Dewberry will conduct preliminary surveying and engineering work to help determine the future land-use potential of the Judge Farms Property Development Plan in Osceola County, after being approved Monday by the county board of commissioners.
Dewberry's Orlando office won the contract for initial engineering work on the project with a bid of $626,451, beating out fellow finalists Hanson, Walter & Associates of Kissimmee, and CM Arrington & Associates of Kissimmee.
"Their experience in sensitive permitting with the Army Corps of Engineers and the Water Management District were key factors," said David May, Osceola County engineer who helped coordinate the bid process.
Based in Fairfax, Va., Dewberry became one of Orlando's largest engineering, environmental, surveying and mapping firms after it acquired local Bowyer-Singleton in May 2013. Kevin Knudson of Dewberry in Orlando is listed as the project manager.
Acquired by the county in 2012, The Judge Farms Property consists of approximately 540 acres of predominantly low-lying farm land located east of Kissimmee and west of St. Cloud. The site is bordered by Neptune Road, Lake Toho and several residential areas to the south, and US 192 and Osceola Heritage Park to the north.
The county provided 20 of those acres last year for a partnership with University of Central Florida to build the 100,000-square-foot Florida Advanced Manufacturing Research Center, a facility expected to open in late 2016 and generate hundreds of high-wage jobs.
The rest of the Judge Farms property will be redeveloped by the county over the next few years, with Dewberry's initial surveying and engineering work setting the tone for the project's design.
Osceola Heritage Park is a 168-acre parcel that houses the Silver Spurs Rodeo, the Houston Astros training facility (through 2016), an agricultural center, exhibit hall and multiple recreational fields.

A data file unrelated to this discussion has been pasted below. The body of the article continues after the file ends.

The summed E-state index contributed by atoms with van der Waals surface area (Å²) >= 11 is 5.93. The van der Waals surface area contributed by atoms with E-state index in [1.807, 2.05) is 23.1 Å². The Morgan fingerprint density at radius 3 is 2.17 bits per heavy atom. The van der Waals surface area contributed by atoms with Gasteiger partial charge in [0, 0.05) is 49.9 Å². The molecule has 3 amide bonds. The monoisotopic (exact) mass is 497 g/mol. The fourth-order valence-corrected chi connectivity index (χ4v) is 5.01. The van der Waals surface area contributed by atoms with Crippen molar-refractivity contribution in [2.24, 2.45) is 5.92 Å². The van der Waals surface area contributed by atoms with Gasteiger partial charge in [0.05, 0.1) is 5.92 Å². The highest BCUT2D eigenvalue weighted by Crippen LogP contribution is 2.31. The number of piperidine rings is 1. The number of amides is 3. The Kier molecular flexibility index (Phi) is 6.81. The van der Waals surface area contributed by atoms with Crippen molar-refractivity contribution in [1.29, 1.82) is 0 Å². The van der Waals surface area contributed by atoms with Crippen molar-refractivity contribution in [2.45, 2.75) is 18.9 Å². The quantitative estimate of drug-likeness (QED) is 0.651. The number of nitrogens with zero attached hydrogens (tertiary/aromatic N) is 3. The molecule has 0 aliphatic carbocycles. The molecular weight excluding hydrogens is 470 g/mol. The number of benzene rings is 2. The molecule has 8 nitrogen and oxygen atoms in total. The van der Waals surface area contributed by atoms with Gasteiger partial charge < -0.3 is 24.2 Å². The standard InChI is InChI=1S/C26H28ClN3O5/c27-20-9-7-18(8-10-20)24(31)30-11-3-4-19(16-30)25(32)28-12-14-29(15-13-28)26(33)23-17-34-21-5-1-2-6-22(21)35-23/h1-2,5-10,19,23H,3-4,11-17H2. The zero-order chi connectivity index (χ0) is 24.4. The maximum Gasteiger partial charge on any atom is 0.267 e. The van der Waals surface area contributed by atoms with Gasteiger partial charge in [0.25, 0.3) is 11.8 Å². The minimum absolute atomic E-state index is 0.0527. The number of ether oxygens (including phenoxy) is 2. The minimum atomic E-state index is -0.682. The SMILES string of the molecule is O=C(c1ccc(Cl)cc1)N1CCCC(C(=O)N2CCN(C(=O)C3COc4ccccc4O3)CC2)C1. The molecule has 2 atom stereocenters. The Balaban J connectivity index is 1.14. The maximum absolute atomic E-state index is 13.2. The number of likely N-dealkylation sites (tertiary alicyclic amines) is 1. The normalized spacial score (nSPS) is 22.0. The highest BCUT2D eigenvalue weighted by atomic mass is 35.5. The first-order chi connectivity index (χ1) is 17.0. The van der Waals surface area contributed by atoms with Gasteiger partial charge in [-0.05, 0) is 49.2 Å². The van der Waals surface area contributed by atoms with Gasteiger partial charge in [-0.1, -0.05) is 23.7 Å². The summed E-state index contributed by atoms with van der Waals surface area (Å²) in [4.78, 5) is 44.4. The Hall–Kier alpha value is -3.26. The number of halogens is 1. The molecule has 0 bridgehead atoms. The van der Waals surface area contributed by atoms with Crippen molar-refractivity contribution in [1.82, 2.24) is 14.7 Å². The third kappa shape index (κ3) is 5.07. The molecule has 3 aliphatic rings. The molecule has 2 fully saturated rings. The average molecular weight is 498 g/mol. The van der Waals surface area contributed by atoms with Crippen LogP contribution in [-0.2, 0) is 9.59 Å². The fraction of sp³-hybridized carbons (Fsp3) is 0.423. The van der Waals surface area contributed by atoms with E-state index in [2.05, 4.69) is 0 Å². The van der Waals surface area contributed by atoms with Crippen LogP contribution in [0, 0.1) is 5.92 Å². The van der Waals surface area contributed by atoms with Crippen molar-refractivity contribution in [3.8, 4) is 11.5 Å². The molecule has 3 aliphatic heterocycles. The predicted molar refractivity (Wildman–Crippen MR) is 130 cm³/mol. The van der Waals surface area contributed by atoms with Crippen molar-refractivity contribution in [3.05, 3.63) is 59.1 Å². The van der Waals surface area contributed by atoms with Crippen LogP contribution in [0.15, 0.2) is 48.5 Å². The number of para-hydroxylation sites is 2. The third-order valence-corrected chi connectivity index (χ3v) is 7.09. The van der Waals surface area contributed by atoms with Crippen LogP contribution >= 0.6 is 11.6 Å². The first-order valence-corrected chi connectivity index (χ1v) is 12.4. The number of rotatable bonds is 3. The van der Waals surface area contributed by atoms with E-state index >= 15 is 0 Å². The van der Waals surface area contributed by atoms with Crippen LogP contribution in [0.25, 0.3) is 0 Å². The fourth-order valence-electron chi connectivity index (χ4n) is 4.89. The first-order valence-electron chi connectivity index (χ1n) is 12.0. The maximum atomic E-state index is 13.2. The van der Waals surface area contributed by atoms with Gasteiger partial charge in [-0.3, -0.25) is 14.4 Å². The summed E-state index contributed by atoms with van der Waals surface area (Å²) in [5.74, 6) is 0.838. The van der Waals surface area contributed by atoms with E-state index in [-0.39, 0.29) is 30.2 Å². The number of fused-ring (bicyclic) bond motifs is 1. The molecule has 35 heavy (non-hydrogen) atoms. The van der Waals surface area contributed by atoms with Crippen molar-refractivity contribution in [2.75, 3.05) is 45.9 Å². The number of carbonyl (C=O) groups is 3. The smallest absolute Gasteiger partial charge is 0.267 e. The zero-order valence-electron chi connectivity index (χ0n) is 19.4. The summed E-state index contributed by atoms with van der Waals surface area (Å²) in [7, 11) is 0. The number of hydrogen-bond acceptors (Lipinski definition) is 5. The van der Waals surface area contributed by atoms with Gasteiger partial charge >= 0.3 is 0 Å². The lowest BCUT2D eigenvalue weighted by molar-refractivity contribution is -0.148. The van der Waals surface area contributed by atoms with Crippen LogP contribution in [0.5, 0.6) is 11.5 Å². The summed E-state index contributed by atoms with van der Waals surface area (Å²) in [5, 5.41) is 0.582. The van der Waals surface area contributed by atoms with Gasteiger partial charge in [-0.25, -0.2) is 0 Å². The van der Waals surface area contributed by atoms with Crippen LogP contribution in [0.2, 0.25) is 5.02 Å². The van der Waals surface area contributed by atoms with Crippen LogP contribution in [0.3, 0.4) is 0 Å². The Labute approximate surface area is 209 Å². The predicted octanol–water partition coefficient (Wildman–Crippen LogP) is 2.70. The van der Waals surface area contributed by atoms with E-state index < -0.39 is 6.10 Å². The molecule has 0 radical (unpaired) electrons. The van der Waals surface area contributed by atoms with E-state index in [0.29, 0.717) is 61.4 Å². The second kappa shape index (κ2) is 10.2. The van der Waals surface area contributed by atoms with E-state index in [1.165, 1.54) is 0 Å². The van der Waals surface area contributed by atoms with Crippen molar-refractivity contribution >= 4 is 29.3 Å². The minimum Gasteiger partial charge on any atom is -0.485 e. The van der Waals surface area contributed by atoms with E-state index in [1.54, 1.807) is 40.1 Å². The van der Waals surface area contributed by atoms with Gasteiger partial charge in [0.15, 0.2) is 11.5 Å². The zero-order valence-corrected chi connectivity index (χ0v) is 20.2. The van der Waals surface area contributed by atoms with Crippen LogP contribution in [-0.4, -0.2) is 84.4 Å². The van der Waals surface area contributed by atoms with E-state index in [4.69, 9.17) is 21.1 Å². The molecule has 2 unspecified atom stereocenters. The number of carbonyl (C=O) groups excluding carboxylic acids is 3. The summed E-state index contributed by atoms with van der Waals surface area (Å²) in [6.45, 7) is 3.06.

About half of the Judge Farms land will be used for a regional storm-water project related to Lake Toho. It's a water quality restoration project that will accommodate storm water from both the Judge Farm property, and water that is currently retained on the Osceola Heritage Park site, said Jeff Jones, strategic initiatives director for the county.
By diverting that water into the regional storm-water system, it will free up several sites on the Osceola Heritage Park property to be filled, graded and developed for commercial uses to help attract more business and events to the area, he said.
"There's a shortage of hospitality and restaurant facilities on east US 192, and this will help free up that land (bordering the Heritage Park) for development that would support the Heritage Park, making it more marketable for future events," Jones said.
The Judge Farms Property Development Plan project includes constructing three large regional storm-water retention ponds or water storage facilities, filling nine existing storm-water ponds, permitting, mass grading to provide areas for economic development, extension of two roadways and utility design.
Development will take years to carry out, and doesn't have a time line now because Dewberry's engineering and surveying work will help identify what has to be done next on the vast property.
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